Why Miliband's dismal approval ratings should worry Labour

Personal ratings are often a better predictor of the election result than voting intentions.

On the surface, the lastest monthly Ipsos MORI poll contains good news for Labour. While ICM had them level-pegging with the Tories on 36%, MORI puts them 11 points ahead, up seven points since June and the kind of lead the opposition needs to justify hope that it can win the next election.

But dig deeper, and more worrying findings emerge. While David Cameron's net satisfaction rating has risen by eight points since last month to -16, the highest level this year, Miliband's has fallen by five points to -26, the lowest level since January 2012. As the graphic below shows, the Labour leader's rating is now as low as William Hague's was at this stage of his leadership. While Cameron outpolls his party by nine points (38-29), Miliband trails his by 10. 

But this is a parliamentary system, you say, why should we care? The answer is that personal ratings are frequently a better long-term indicator of the election result than voting intentions. Labour often led the Tories under Neil Kinnock, for instance (sometimes by as much as 24 points), but Kinnock was never rated above John Major as a potential prime minister. A more recent example is the 2011 Scottish parliament election, which saw Alex Salmond ranked above Iain Gray even as Labour led in the polls. The final result, of course, was an SNP majority. 

There are some notable exceptions to this rule. Margaret Thatcher won in 1979 despite trailing Jim Callaghan by 19 points as the "best prime minister" and Ted Heath defeated the more popular Harold Wilson in 1970. But Labour should not assume that history will repeat itself in their favour. Miliband's substandard ratings mean the Tories are confident that if they frame the next election as a presidential contest, they stand a good chance of remaining the largest party. 

Ed Miliband speaks on the high street in Worcester town centre on April 25, 2013. Photograph: Getty Images.

George Eaton is political editor of the New Statesman.

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Tom Watson rouses Labour's conference as he comes out fighting

The party's deputy leader exhilarated delegates with his paean to the Blair and Brown years. 

Tom Watson is down but not out. After Jeremy Corbyn's second landslide victory, and weeks of threats against his position, Labour's deputy leader could have played it safe. Instead, he came out fighting. 

With Corbyn seated directly behind him, he declared: "I don't know why we've been focusing on what was wrong with the Blair and Brown governments for the last six years. But trashing our record is not the way to enhance our brand. We won't win elections like that! And we need to win elections!" As Watson won a standing ovation from the hall and the platform, the Labour leader remained motionless. When a heckler interjected, Watson riposted: "Jeremy, I don't think she got the unity memo." Labour delegates, many of whom hail from the pre-Corbyn era, lapped it up.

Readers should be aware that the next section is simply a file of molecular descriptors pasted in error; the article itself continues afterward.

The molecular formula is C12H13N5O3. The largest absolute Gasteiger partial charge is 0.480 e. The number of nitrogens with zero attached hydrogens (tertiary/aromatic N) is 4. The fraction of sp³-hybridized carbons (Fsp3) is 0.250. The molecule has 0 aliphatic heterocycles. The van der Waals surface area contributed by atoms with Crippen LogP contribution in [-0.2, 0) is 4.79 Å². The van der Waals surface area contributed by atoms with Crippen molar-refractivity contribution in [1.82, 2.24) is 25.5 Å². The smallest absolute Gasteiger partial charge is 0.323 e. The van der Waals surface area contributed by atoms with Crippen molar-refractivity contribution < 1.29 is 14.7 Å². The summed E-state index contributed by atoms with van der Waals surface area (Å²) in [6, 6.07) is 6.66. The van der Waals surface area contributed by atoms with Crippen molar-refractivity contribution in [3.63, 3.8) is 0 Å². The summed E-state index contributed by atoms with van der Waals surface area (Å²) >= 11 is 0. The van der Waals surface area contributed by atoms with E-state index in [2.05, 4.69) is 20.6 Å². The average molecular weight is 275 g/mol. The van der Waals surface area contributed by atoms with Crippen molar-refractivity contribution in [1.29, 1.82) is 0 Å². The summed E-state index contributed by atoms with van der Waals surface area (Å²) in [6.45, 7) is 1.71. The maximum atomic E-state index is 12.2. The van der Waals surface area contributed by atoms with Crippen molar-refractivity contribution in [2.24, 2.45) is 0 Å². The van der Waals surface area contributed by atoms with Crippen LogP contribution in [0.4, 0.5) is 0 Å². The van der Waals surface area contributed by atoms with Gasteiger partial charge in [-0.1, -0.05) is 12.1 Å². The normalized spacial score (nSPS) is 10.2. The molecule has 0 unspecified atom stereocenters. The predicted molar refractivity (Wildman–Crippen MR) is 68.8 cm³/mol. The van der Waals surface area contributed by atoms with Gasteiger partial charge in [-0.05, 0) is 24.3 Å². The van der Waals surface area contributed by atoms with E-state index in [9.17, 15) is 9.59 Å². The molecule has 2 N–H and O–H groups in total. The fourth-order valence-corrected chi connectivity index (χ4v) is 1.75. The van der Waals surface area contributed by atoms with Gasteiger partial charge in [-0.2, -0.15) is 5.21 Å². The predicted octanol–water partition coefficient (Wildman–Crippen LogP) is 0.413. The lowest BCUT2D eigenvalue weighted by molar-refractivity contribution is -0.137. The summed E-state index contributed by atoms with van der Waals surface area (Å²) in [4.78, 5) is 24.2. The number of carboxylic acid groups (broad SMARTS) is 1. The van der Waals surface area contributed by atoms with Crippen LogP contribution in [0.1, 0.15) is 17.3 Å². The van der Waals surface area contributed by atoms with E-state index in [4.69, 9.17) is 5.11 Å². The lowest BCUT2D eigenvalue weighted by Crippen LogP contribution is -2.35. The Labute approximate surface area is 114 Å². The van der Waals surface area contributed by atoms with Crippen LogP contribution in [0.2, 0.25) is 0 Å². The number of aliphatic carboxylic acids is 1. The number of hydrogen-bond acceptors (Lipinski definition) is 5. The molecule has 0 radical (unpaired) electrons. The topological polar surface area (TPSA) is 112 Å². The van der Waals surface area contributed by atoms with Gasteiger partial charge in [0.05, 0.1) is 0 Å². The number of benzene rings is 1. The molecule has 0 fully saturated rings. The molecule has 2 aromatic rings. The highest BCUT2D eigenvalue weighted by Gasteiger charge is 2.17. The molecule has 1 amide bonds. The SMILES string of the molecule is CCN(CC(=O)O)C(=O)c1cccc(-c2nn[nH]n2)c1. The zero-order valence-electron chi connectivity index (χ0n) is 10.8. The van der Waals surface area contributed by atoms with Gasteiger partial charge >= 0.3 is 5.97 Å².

Though he warned against another challenge to the leader ("we can't afford to keep doing this"), he offered a starkly different account of the party's past and its future. He reaffirmed Labour's commitment to Nato ("a socialist construct"), with Corbyn left isolated as the platform applauded. The only reference to the leader came when Watson recalled his recent PMQs victory over grammar schools. There were dissenting voices (Watson was heckled as he praised Sadiq Khan for winning an election: "Just like Jeremy Corbyn!"). But one would never have guessed that this was the party which had just re-elected Corbyn. 

There was much more to Watson's speech than this: a fine comic riff on "Saturday's result" (Ed Balls on Strictly), a spirited attack on Theresa May's "ducking and diving; humming and hahing" and a cerebral account of the automation revolution. But it was his paean to Labour history that roused the conference as no other speaker has. 

The party's deputy channelled the spirit of both Hugh Gaitskell ("fight, and fight, and fight again to save the party we love") and his mentor Gordon Brown (emulating his trademark rollcall of New Labour achivements). With his voice cracking, Watson recalled when "from the sunny uplands of increasing prosperity social democratic government started to feel normal to the people of Britain". For Labour, a party that has never been further from power in recent decades, that truly was another age. But for a brief moment, Watson's tubthumper allowed Corbyn's vanquished opponents to relive it. 

George Eaton is political editor of the New Statesman.